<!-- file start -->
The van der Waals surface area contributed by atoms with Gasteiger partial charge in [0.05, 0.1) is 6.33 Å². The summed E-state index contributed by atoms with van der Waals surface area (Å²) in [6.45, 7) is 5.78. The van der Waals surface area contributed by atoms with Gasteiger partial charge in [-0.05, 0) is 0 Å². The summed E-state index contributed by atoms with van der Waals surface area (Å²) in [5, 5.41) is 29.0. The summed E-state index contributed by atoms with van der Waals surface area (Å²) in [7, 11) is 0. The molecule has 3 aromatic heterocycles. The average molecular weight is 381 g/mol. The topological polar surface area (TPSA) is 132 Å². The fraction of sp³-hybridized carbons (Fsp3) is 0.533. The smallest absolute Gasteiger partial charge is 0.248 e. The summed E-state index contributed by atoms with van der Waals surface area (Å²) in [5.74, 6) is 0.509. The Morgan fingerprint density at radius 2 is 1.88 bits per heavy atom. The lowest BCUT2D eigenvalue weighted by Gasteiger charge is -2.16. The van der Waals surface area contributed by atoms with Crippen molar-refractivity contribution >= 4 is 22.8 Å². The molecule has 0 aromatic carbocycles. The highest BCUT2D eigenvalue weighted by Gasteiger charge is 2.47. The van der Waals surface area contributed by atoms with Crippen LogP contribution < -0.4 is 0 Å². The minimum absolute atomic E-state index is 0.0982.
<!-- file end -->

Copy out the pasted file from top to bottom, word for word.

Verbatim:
The van der Waals surface area contributed by atoms with Gasteiger partial charge in [0.05, 0.1) is 6.33 Å². The summed E-state index contributed by atoms with van der Waals surface area (Å²) in [6.45, 7) is 5.78. The van der Waals surface area contributed by atoms with Gasteiger partial charge in [-0.05, 0) is 0 Å². The summed E-state index contributed by atoms with van der Waals surface area (Å²) in [5, 5.41) is 29.0. The summed E-state index contributed by atoms with van der Waals surface area (Å²) in [7, 11) is 0. The molecule has 3 aromatic heterocycles. The average molecular weight is 381 g/mol. The topological polar surface area (TPSA) is 132 Å². The fraction of sp³-hybridized carbons (Fsp3) is 0.533. The smallest absolute Gasteiger partial charge is 0.248 e. The summed E-state index contributed by atoms with van der Waals surface area (Å²) in [5.74, 6) is 0.509. The Morgan fingerprint density at radius 2 is 1.88 bits per heavy atom. The lowest BCUT2D eigenvalue weighted by Gasteiger charge is -2.16. The van der Waals surface area contributed by atoms with Crippen molar-refractivity contribution >= 4 is 22.8 Å². The molecule has 0 aromatic carbocycles. The highest BCUT2D eigenvalue weighted by Gasteiger charge is 2.47. The van der Waals surface area contributed by atoms with Crippen LogP contribution < -0.4 is 0 Å². The minimum absolute atomic E-state index is 0.0982.